The Japanese Cultural Experiences That Changed Me

I put my sunglasses on as I board the plane. I can wipe the tears but I don’t want anyone to see my red, swollen eyes. I want to keep looking at the country I fell in love with but the view through the clean window is blurred. My tears mess it all up. Soon, clouds cover Japan and this is when I realize my trip is over. The announcements start. I know them by heart so I don’t listen to them. The flight attendant comes to me and asks me what I want. ‘I want to come back. And a glass of vodka, please.’

Two weeks in Japan were not enough. After a bad break up, I decide to reward myself and go on a solo adventure. I have always felt an attraction toward Japan, curiosity to learn its language and fascination of its culture. I feel excited, nervous, awed, euphoric, scared and alive when I buy my plane ticket. My plan is to arrive just in time for the cherry blossom season. And so I do.

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I love walking under these sakura ‘tunnels’ in Kyoto.

HANAMI

The first time I hear the word ‘hanami’ I think, ‘Who has time to go out and do that?’ Focused on our work, personal problems and political issues that make us believe the world is a horrible place, we often forget to appreciate the small details around us. I flick through the Japanese TV channels and few of them show reporters commenting on sakura. The camera reveals close-ups, long and aerial shots of the luscious pink and white blooms. The reporter seems enchanted, ‘Oooh, this is beautiful, isn’t it?’ Then the happy voiceover mentions the best places to go for a flower watch, as well as the sponsors of the program.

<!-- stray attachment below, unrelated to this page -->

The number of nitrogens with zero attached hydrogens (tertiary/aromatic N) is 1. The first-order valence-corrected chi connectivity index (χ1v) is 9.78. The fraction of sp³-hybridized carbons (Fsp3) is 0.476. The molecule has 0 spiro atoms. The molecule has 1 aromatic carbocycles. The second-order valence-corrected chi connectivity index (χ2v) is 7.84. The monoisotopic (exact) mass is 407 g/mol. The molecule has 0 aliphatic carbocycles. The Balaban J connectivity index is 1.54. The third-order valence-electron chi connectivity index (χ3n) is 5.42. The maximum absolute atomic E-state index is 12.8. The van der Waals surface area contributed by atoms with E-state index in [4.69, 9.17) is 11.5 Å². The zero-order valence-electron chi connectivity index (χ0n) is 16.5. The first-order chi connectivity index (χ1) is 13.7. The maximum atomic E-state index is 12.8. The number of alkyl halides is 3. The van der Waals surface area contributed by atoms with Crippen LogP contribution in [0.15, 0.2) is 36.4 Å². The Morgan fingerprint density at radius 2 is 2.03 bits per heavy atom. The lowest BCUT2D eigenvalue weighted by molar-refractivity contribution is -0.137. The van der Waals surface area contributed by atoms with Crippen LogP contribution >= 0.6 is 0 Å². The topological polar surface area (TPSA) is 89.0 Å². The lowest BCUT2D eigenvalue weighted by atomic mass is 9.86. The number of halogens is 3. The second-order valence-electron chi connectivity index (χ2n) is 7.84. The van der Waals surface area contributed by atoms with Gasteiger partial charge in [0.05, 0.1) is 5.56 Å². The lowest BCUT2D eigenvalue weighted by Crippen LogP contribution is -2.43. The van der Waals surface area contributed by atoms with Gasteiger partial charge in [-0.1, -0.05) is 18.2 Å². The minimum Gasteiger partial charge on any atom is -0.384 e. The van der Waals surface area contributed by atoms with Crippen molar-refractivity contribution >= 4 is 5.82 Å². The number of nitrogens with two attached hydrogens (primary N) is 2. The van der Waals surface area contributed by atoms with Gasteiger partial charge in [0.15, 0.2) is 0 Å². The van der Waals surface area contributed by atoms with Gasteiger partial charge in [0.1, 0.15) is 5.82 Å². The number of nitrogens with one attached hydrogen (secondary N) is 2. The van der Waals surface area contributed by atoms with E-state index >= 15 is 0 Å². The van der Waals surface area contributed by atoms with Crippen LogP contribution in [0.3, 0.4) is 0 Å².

Hanami is a traditional thousand-year-old Japanese custom that celebrates the beauty of the blooming trees. Now, it is a picnic with friends or family under the gorgeous branches in the parks. I do it with some fun strangers I meet at my hostel in Kyoto. The beauty around us helps us bond and engage in meaningful conversations.

Before coming to Japan, I used a sakura calendar to plan my trip in the cherry blossom season. Every year, the dates are different and the blooming lasts only for few days.

A TRADITIONAL TEA CEREMONY LESSON

‘It seems easier to host a tea ceremony than to be a guest at it.’ That is the conclusion I make after my first tea ceremony lesson at a special Japanese school to which my host in Tokyo, Yuta, takes me. I feel privileged to be the only non-Japanese person to enter something that to me feels like a secret society. It is is an actual lesson where most people learn the art of being a tea ceremony master. And there is me, the outsider who doesn’t even speak the language but is enthusiastic enough to try and understand what is happening. Yuta knows I am trying to learn Japanese so he doesn’t translate anything in English unless I look at him with my lost-in-translation face.